Tomb and Mausoleum Descriptions

In addition to gravestones, one can find many different types of tombs and mausoleums in cemeteries. Here is a list of some of the different types of tombs and mausoleum styles I have seen in my explorations, along with brief descriptions. As I discover other examples, I will update this list.

For more information about any of the tombs or mausoleums listed below, please read Stories in Stone: A Field Guide to Cemetery Symbolism and Iconography by Douglas Keister. This book has been my source for the information on this page, and the author goes into MUCH more detail.

Please note - all the photos below were taken by me. If you'd like to know which cemetery they were taken at, please e-mail me.




Table Tomb

Table Tomb Large, flat stone that is supported by legs that resemble pillars (usually six). The top of the stone contains the epitaph.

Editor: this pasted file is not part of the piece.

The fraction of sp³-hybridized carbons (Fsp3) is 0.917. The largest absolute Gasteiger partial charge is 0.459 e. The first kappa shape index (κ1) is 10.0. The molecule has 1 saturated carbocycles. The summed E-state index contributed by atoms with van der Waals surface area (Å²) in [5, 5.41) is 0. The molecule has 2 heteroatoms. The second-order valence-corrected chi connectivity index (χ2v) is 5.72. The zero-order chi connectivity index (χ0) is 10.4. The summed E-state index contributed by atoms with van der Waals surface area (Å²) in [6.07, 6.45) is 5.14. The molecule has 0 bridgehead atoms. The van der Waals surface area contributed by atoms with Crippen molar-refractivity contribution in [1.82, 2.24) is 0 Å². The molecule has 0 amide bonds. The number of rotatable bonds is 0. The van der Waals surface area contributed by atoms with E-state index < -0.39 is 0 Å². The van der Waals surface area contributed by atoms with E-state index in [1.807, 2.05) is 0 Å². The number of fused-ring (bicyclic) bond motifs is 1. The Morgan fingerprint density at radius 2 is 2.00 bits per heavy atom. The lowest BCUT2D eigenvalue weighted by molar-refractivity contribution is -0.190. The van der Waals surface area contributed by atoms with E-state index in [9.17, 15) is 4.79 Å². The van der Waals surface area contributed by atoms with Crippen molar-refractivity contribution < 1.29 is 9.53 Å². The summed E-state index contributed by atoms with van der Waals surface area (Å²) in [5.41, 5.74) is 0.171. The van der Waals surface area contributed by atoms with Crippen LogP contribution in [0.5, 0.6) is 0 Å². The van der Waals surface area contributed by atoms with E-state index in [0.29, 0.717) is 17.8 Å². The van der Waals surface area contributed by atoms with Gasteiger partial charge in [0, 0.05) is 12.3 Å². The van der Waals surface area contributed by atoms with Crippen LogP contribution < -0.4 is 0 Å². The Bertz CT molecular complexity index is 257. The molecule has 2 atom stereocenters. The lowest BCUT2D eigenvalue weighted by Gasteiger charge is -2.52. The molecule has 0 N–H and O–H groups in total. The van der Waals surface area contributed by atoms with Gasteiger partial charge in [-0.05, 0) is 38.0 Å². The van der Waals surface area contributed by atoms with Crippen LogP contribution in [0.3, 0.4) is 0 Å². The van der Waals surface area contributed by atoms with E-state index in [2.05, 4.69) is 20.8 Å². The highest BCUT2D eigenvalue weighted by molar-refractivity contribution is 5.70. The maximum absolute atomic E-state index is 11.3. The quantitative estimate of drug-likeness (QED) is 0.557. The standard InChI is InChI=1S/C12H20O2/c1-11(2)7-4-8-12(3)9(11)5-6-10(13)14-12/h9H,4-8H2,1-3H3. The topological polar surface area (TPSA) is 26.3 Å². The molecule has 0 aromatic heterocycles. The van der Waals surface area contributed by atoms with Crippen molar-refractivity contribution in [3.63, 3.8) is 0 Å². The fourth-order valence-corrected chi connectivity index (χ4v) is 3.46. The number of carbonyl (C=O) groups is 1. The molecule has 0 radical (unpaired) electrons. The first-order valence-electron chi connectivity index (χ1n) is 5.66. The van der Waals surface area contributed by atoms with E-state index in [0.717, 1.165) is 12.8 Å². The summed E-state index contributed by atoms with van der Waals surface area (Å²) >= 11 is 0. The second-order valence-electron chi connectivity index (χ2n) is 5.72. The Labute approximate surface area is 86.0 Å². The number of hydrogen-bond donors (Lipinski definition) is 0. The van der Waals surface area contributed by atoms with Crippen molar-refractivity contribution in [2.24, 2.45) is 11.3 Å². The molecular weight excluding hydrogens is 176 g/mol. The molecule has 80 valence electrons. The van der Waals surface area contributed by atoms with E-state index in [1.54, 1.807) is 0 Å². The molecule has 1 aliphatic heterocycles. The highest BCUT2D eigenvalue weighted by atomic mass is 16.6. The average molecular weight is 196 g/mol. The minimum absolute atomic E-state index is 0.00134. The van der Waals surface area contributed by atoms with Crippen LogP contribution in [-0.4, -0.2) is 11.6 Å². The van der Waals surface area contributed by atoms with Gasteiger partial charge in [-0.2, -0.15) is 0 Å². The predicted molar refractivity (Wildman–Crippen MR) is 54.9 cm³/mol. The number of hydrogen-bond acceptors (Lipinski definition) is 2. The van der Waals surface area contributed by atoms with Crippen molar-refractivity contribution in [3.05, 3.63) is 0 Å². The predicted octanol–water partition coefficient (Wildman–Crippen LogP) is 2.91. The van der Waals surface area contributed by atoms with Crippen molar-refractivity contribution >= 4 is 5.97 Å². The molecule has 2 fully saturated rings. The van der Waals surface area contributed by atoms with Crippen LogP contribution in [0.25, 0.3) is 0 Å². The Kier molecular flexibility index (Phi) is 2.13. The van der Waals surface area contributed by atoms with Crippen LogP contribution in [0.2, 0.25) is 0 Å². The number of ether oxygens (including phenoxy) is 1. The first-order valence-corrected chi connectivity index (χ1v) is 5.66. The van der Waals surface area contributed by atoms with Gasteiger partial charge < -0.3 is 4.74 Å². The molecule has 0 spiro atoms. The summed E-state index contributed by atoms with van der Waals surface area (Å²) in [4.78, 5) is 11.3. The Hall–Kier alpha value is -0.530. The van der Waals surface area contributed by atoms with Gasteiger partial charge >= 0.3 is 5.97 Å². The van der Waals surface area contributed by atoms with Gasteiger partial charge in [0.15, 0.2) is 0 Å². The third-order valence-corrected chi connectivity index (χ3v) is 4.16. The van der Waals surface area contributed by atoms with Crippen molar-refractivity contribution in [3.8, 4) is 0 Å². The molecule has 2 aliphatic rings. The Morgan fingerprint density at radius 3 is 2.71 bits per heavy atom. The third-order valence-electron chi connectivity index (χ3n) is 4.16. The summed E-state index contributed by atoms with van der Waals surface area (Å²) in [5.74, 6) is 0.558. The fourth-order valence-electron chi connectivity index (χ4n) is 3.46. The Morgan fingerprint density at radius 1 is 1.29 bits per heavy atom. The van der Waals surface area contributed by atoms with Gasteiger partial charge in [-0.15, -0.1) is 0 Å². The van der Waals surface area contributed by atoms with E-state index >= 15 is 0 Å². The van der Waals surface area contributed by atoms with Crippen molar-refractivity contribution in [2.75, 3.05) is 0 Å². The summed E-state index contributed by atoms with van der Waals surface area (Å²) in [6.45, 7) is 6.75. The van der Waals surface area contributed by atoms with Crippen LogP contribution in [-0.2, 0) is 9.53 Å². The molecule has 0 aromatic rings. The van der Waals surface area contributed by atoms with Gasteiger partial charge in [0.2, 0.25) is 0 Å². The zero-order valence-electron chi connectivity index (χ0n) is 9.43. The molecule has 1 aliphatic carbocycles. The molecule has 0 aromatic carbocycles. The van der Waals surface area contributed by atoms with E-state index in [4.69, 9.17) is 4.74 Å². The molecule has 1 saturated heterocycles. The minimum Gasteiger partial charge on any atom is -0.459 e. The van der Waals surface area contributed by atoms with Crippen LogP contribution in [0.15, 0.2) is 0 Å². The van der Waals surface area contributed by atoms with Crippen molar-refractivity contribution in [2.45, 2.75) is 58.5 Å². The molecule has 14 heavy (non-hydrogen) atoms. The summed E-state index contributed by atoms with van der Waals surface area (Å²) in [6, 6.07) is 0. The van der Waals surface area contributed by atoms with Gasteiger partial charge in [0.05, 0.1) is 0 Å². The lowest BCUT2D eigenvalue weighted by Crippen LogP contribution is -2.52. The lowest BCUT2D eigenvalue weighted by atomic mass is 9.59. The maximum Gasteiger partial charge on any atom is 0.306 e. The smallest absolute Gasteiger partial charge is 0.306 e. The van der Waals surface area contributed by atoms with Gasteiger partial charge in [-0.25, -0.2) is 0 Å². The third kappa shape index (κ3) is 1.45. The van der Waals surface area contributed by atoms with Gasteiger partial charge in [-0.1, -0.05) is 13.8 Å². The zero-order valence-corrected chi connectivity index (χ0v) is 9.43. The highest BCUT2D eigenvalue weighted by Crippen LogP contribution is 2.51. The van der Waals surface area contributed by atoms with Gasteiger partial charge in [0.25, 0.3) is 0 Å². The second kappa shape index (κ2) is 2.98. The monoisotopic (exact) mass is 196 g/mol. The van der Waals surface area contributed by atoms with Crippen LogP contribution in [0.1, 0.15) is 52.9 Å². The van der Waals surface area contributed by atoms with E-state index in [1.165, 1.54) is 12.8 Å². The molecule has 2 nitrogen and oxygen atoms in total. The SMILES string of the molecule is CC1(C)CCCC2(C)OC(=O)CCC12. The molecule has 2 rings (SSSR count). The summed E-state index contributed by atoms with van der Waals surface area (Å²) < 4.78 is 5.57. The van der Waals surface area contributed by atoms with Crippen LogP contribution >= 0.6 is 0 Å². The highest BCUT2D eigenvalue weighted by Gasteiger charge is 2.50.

Chest Tomb

Chest Tomb Looks like a large chest or trunk. The epitaph is almost always found on the top of the tomb. Although it appears that the tomb could contain a body, most of the time they do not; the body is actually buried.
Coffin Tomb

Coffin Tomb Gravestone that is shaped like a coffin.
Casket Tomb

Casket Tomb Gravestone that is shaped like a casket.

Sarcophagus Large tombs that look like they would actually contain a body. However, most of the time the body is actually buried under them.

Exedra Large monuments that are shaped like a long, curved bench. Most also contain statues.

Tumulus Look like large mounds; often look like a mausoleum that is built into a hill.
Baroque Mausoleum

Baroque Architecture Mausoleums that have a flowing design with lots of decoration.
Classical Mausoleum

Classical Architecture Mausoleums that contain columns; look similar to structures built by the ancient Greeks.
Gothic Mausoleum

Gothic Architecture Mausoleums that have lots of towers and pointed arches.
Egyptian Mausoleum

Egyptian Architecture Mausoleums that are shaped like pyramids, or mausoleums that contain sphinxes, a symbol of a circle with vulture wings, or twin cobras. In addition, the obelisk is also a form of Egyptian architecture.

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